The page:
In 2014, the alarm for the Zaire Ebola virus was sounded around the world - but there are other deadly ebolaviruses that cause identical symptoms, and they have even fewer treatment options. In a study publishing in Cell Reports, researchers from Integrated BioTherapeutics (IBT) describe and test an antibody cocktail, created with components from ZMappTM and a new antibody called FVM04, that brings researchers a step closer to an effective and efficient pan-ebolavirus treatment. This was a large collaborative project between IBT and researchers at the US Army Medical Research Institute of Infectious Diseases, Stanford University, Mapp Biopharmaceutical Inc, Public Health Agency of Canada, Albert Einstein College of Medicine, Integral Molecular Inc., and The Scripps Research Institute.
The new cocktail targeted and protected against infection caused by both the Zaire and Sudan ebolavirus strains in mice and guinea pigs.
"We don't know which type of ebolavirus might cause a future outbreak," says M. Javad Aman, President and CSO at Integrated BioTherapeutics and senior author on the study. "My immediate reaction in 2014 was that whatever we'd been doing so far, we needed to speed it up. We want to have a treatment that is broadly useful. If you have to stockpile three different drugs to be prepared for all kinds of ebolaviruses, it would take three times the resources."
Aman's team had previously identified a series of antibodies in monkeys that could fight different ebolaviruses, and have now plucked out the most effective: FVM04. The antibody targets a region, shared among all ebolaviruses, on top of the virus's outer shell. When FVM04 binds to this region, it prevents the virus from entering cells.
In experiments with mice infected with the Zaire or Sudan ebolaviruses, FVM04 protected against the virus when injected up to two days post-infection. In guinea pigs, FVM04 protected fully against Sudan ebolavirus, but only a third of the Zaire-infected animals survived. To create a more potent treatment, the researchers had to combine FVM04 with other antibodies.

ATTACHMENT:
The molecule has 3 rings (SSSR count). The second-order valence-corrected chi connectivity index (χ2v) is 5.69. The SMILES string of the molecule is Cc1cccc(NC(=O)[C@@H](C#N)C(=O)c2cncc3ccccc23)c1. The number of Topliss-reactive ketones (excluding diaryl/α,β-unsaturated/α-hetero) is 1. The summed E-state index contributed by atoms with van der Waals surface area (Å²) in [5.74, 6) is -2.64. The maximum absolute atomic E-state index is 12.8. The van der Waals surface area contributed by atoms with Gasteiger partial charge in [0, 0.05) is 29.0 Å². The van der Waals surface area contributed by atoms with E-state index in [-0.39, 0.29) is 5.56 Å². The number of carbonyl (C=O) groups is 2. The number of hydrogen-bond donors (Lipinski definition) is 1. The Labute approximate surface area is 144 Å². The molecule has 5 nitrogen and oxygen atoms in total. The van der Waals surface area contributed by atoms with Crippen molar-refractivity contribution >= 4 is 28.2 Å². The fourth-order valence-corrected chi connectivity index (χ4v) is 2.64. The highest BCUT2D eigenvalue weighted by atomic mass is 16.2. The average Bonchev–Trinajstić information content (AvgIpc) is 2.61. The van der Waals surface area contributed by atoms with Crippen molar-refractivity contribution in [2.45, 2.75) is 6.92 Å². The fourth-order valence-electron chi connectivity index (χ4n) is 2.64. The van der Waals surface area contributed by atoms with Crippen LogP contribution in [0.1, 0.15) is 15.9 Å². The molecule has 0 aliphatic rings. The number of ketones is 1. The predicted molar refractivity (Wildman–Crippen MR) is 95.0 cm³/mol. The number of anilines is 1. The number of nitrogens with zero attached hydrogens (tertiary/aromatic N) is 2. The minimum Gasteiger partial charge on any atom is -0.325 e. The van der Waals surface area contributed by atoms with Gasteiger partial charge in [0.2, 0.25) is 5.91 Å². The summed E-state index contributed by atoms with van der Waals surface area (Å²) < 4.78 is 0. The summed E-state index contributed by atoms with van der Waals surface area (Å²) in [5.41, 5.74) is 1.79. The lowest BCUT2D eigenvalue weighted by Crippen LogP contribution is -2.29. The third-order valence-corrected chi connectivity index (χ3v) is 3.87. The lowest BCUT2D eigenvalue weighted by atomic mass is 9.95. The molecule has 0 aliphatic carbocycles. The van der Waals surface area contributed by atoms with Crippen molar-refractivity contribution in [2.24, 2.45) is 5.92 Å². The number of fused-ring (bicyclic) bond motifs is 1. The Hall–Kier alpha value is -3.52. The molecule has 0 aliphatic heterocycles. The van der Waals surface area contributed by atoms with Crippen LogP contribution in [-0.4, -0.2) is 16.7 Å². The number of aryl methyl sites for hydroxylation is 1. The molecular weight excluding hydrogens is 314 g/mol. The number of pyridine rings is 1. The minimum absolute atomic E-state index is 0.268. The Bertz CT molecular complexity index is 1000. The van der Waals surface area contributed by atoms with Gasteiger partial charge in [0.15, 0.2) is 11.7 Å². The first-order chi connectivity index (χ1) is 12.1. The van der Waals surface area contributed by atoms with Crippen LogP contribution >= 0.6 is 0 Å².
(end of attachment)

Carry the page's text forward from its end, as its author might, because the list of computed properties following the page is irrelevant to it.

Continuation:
Working with Mapp Biopharmaceutical, the team pulled apart the ZMappTM cocktail, which is made up of three antibodies - one targeting the cap of the viral package and two others that target the base. The researchers removed one of the base-targeting antibodies and replaced it with FVM04.
"We sort of developed ZMappTM 2.0," says Katie Howell, a postdoc at Integrated BioTherapeutics and first author on the study. "It was really exciting." The new cocktail retained FVM04's efficiency in protecting against the Sudan ebolavirus, while also protecting guinea pigs infected with the Zaire strain at levels comparable to ZMappTM in similar studies.
This study is the team's first step to demonstrating that ZMappTM can be modified and moved towards a broad reactivity. Going forward, Integrated BioTherapeutics and its collaborators are reviewing a range of antibodies to nail down the most effective cocktail, with an eye towards further development and clinical testing.
"In 2014, experimental drugs like ZMappTM were made available for clinical evaluation," says Aman. "But what if it had been a Sudan outbreak? Then we would have had absolutely nothing. It's motivated us to focus on other types of ebolaviruses and on a broad treatment that would be effective against all of them. We want to make sure we've turned over every rock."
Article: Antibody treatment of Ebola and Sudan virus infection via a uniquely exposed epitope within the glycoprotein receptor-binding site, Howell et al., Cell Reports, doi: 10.1016/j.celrep.2016.04.026, published 5 May 2016.